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Climate

Risks grow for investors as a new economic framework emerges

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The writer is managing director and head of economic research for global fixed income and macro at Citadel

Issues such as climate change, energy independence and national security plans are piling up for investors — and no one is certain where the pieces will fall.

Before the global financial crisis of 2008, the economic policy framework was largely more transparent and predictable: manage demand by stabilising inflation while controlling public debt. It required fewer policy instruments and benefited from expanding globalisation and growing capital flows. It was a strategy that blossomed under the World Trade Organization’s rules-based system.

But faced with a plethora of monetary, fiscal, regulatory, trade and industrial policies, that framework is now under pressure and it is on a collision course with the forces of rising nationalism and regionalised interests. As Mario Draghi warned during a speech in February, the disjointed policies emerging as a result could have unexpected and dire consequences.

“The transitions that our societies are undertaking, whether dictated by our choice to protect the climate or the threats of nostalgic autocrats, or by our indifference to the social consequences of globalisation, are profound. And differences between possible outcomes have never been so stark,” said the former prime minister of Italy and president of the European Central Bank.

Over the medium term, investors will have to deal with vast and sustained uncertainty driven by three critical factors. First, the haphazard grouping of multiple policy objectives into one strategy. For example, the White House has invested heavily in initiatives such as the Inflation Reduction Act and the Chips and Science Act to support domestic production and create jobs, directly promoting the linkage between the US’s domestic prowess and its international competitiveness.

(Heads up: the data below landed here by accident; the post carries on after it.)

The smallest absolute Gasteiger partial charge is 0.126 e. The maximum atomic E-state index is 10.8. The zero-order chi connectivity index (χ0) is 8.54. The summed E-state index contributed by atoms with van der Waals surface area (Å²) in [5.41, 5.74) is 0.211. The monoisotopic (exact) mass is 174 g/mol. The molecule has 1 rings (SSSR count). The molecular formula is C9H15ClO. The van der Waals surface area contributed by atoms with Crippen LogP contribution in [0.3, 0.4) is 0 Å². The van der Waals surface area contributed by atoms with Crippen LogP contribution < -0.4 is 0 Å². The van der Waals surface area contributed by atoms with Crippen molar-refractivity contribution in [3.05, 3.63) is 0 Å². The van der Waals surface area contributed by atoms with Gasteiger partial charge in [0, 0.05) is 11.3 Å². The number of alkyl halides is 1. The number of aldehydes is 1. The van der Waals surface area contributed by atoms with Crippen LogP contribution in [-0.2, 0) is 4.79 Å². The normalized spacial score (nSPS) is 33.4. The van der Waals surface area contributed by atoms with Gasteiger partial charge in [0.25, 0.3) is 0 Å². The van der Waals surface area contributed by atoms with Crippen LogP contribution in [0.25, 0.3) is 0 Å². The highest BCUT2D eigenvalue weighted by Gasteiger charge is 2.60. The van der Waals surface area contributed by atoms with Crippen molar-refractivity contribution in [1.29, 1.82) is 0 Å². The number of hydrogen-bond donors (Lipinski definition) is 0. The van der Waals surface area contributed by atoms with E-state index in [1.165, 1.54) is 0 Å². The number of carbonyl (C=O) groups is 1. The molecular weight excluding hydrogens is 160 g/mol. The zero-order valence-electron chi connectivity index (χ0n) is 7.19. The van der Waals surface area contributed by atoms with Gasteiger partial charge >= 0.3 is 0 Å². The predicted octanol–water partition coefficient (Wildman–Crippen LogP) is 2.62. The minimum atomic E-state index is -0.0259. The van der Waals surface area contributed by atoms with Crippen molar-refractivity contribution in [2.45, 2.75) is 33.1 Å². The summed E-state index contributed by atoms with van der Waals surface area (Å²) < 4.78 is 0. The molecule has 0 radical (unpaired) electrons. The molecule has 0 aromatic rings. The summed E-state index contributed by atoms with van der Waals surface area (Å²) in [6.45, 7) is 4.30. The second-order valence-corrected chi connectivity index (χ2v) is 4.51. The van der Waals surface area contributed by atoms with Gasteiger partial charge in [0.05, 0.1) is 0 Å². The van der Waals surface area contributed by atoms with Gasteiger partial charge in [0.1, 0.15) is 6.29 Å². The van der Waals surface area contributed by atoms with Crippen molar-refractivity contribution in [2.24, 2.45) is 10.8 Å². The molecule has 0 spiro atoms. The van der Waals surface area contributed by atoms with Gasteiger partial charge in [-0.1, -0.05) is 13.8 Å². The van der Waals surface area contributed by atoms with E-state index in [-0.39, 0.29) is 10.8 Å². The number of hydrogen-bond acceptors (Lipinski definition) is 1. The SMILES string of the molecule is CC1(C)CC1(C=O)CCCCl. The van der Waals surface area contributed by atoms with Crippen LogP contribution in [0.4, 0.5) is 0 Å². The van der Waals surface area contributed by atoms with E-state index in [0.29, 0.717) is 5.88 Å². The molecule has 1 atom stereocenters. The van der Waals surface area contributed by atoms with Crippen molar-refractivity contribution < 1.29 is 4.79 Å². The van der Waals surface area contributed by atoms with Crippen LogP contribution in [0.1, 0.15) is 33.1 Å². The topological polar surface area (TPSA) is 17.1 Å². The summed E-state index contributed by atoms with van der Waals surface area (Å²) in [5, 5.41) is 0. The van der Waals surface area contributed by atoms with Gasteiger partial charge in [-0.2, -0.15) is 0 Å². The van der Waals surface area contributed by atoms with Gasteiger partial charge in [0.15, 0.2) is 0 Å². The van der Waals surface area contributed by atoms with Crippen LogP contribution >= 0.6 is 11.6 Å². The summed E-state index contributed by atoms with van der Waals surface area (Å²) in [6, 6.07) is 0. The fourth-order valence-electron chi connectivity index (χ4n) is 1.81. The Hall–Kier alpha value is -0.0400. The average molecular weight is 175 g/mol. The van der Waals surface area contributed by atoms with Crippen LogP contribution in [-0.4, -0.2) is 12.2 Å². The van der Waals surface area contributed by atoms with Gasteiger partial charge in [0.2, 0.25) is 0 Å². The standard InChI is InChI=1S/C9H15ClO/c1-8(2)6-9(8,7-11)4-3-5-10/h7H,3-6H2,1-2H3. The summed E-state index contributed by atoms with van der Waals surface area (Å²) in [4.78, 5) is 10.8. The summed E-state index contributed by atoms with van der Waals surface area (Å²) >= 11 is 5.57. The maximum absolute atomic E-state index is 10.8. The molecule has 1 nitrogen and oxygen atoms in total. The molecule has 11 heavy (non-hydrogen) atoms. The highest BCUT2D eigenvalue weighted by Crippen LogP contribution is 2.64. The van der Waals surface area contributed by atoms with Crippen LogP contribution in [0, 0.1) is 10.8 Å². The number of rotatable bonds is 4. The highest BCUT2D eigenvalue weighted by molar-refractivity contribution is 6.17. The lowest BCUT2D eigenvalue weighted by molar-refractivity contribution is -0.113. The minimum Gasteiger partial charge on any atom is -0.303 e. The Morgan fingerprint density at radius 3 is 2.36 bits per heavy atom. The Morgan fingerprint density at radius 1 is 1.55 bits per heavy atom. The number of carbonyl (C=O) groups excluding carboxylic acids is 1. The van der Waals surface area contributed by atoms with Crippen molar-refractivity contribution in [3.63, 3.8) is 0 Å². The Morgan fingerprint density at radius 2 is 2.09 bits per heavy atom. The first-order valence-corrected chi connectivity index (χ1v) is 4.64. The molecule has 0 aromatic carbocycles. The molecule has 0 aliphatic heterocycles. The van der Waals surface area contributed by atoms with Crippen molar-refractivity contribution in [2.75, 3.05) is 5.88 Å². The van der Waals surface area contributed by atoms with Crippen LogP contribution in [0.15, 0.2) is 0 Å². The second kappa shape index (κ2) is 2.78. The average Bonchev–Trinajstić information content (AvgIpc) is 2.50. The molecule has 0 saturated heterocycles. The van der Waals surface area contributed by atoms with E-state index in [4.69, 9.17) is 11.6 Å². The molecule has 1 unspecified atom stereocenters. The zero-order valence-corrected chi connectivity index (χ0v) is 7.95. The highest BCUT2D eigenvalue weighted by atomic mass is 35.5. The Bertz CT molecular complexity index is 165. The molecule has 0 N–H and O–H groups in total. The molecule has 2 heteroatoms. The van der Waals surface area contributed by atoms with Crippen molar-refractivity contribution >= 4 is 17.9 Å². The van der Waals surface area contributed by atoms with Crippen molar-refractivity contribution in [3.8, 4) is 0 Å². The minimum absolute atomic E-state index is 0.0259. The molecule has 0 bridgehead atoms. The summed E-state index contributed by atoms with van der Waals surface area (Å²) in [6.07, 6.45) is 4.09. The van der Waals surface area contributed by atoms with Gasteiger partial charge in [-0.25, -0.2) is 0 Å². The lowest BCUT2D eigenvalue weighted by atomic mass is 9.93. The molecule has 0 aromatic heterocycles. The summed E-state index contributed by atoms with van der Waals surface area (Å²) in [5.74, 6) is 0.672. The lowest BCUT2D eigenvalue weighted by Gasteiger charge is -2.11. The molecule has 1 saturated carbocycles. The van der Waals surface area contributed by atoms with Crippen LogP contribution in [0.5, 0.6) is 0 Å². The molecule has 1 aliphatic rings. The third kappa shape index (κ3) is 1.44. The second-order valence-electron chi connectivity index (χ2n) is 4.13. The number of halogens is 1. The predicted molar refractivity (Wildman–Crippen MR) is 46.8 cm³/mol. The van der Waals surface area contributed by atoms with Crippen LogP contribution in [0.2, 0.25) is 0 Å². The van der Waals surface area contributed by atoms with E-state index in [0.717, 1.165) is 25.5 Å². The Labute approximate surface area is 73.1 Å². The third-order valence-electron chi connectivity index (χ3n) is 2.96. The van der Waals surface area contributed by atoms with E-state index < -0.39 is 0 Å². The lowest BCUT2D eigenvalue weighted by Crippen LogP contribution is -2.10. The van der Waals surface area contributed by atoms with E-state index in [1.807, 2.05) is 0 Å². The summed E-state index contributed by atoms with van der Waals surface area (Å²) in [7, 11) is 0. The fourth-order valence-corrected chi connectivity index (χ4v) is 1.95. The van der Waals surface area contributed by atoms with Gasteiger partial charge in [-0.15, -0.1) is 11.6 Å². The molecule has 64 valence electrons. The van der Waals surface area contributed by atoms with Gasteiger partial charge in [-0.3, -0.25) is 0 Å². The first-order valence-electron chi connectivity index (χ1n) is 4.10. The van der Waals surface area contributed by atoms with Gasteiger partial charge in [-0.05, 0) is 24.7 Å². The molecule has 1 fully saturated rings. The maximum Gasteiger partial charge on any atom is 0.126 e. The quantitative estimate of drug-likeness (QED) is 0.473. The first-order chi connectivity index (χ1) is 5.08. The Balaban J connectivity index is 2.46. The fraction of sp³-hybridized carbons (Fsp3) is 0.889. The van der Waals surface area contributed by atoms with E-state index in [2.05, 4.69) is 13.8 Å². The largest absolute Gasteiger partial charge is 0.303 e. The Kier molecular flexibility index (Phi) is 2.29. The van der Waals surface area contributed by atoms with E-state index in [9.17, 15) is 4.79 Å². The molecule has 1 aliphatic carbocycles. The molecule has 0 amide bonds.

This transformation towards blended policymaking is one we see unfolding in many countries. But the aggregate result for investors has the potential for prolonged macroeconomic and financial volatility.

Take Germany’s recent “debt brake” fiasco, for example. Its rigidity in imposing limits on budget deficits halted existing plans to modernise the domestic economy, including addressing climate change. And in the US, the IRA showcases the potentially unbridled reach of an expansive policy. While admirable in concept, such unwieldy and multi-faceted programmes can often have unproductive results.

The second big overall risk is that a myriad of such policy measures — from trade tariffs to tax to asset purchases — are deployed together without a comprehensive assessment. A lack of synergy can lead to unexpected outcomes. For instance, the subsidies and public investment associated with climate transition and energy independence may require greater tolerance for inflation and higher public debt.

The impact of blended policy is not always negative. In the past year, subsidies and price caps were used to protect households and businesses from energy price increases — but they also unwittingly helped central banks anchor inflation expectations. Conversely, the cost of sanctions and trade restrictions is probably underestimated, and it is a problem that could grow despite the US’s “small yard, high fence” strategy to keep only a small swath of the technology landscape walled off from competition, namely China.

Finally, the third overall big risk is that citing defence as the focus and foundation for monetary and fiscal strategies opens the door to over-reach and unpredictability. Rerouting supply chains to allied countries, for instance, may avoid disruption from political and economic shock, but it is short-sighted in its approach, if not inconsistent and disorienting. Uncertainty is further introduced into global supply chains with the growing use of tariffs to gain leverage on non-trade related issues such as human or labour rights. Considering this, it’s not hard to imagine companies exercising excessive caution when making investment decisions in such a pervasively volatile environment.

Notwithstanding these transformations, the global economy has shown resilience, even when tested further by a pandemic and jolting energy prices. However, it is far from clear how much more uncertainty the system can bear.

We confront these challenges against the headwinds of still-elevated inflation and record-high public debt, conditions that lower the tolerance for mis-steps. Now more than ever, the importance of solid policy frameworks and stable institutions cannot be overstated.

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